The Santa Ana winds fanned the flames, sending the fire down the hill to a two-mile band of Malibu Road where Adam Sandler, Barry Manilow, John Cusack, Tony Danza, Victoria Principal and Mira Sorvino live. Former homeowners include Bill Murray and Shirley MacLaine.
Musical A-list stars like Bono, Jennifer Lopez and Pete Townshend have taken summer rentals in the neighborhood, where monthly rents can be as high as $60,000 a month, according to Bill Rhodes, president of the Malibu Road Association. In Malibu Colony that number could be $100,000.
A smaller lot of land on Malibu Road is worth about $6 million, according to Rhodes, a real estate agent and resident. Currently, an 'ex' of fashion designer Perry Ellis sold her home for more than $20 million, he said.
Still, these celebrities, especially in times of disaster, "are just people," Rhodes said.
"Most of these actors and actresses live out here because they like the small-town feeling. You might end up at the movies with Barbra Streisand or at the supermarket with Pierce Brosnan," he said.
The city, with its 27-mile coastline -- the longest in California -- calls bragging rights for residents like Dustin Hoffman, Goldie Hawn and Kurt Russell, Eddie Van Halen and Valerie Bertinelli, and Mel Gibson. And former stars Frank Sinatra, Walter Matthau, Jack Lemmon and Carroll O'Connor.
Malibu has a long history of providing a playground for Hollywood stars.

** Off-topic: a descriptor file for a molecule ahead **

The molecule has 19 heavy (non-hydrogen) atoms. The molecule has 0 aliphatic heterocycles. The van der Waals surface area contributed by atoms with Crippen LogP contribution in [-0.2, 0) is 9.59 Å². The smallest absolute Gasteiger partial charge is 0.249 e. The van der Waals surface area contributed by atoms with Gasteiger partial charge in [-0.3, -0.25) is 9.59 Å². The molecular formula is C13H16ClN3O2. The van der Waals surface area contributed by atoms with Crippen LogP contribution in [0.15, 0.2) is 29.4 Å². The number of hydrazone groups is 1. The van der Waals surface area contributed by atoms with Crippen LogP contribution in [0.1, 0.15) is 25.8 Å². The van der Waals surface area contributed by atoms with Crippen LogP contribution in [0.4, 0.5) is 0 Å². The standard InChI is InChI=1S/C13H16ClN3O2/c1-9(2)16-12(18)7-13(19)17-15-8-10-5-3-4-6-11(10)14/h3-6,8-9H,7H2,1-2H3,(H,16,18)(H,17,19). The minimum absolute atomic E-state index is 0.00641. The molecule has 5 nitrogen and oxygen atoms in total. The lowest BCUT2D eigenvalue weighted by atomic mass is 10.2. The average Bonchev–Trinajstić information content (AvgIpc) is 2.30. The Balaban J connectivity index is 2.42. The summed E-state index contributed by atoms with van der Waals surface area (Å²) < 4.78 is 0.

From the late 1800s until 1938, Malibu was the exclusive property of Massachusetts millionaires Frederick and May Rindge, who founded Union Oil and Southern California Edison. They owned the entire Malibu coastline, and cut off the public with chained gates and armed guards patrolling on horseback.
The "Malibu Colony" became a favorite of movie stars when it opened up to the public for the first time in 1929. With money problems, the widowed May Rindge was forced to invite a few wealthy celebrities to build vacation homes on her private beach.
A small cloister of Hollywood celebrities arrived in the early 1930s with stars such as Barbara Stanwyck, Clara Bow, Ronald Coleman and Gloria Swanson. Like Rindge, celebrities prized their privacy, and the colony offered protection from the curious public.
Today, the gated community -- not far from the fire-ravaged area -- is a virtual who's who of Hollywood, with residents who include Pamela Anderson, Barbra Streisand, Ted Danson, Courteney Cox-Arquette, Tom Hanks, Linda Ronstadt, Larry Hagman, Jeff Bridges and Howie Mandell, according to the Web site Seeing-stars.com.
When Johnny Carson bought his Malibu Colony beach home in 1983 for $10 million, it was the most expensive house ever sold in Los Angeles County, and had 24-karat gold fixtures in the bath, a waterfall, and 11,000 square feet of living space, the Web site says.
Malibu's dazzling beach property has been a battleground for challenging California law that holds the ocean belongs to everyone. In 2002, record mogul and film producer David Geffen waged an unsuccessful war to keep celebrity gawkers and surfers off his property.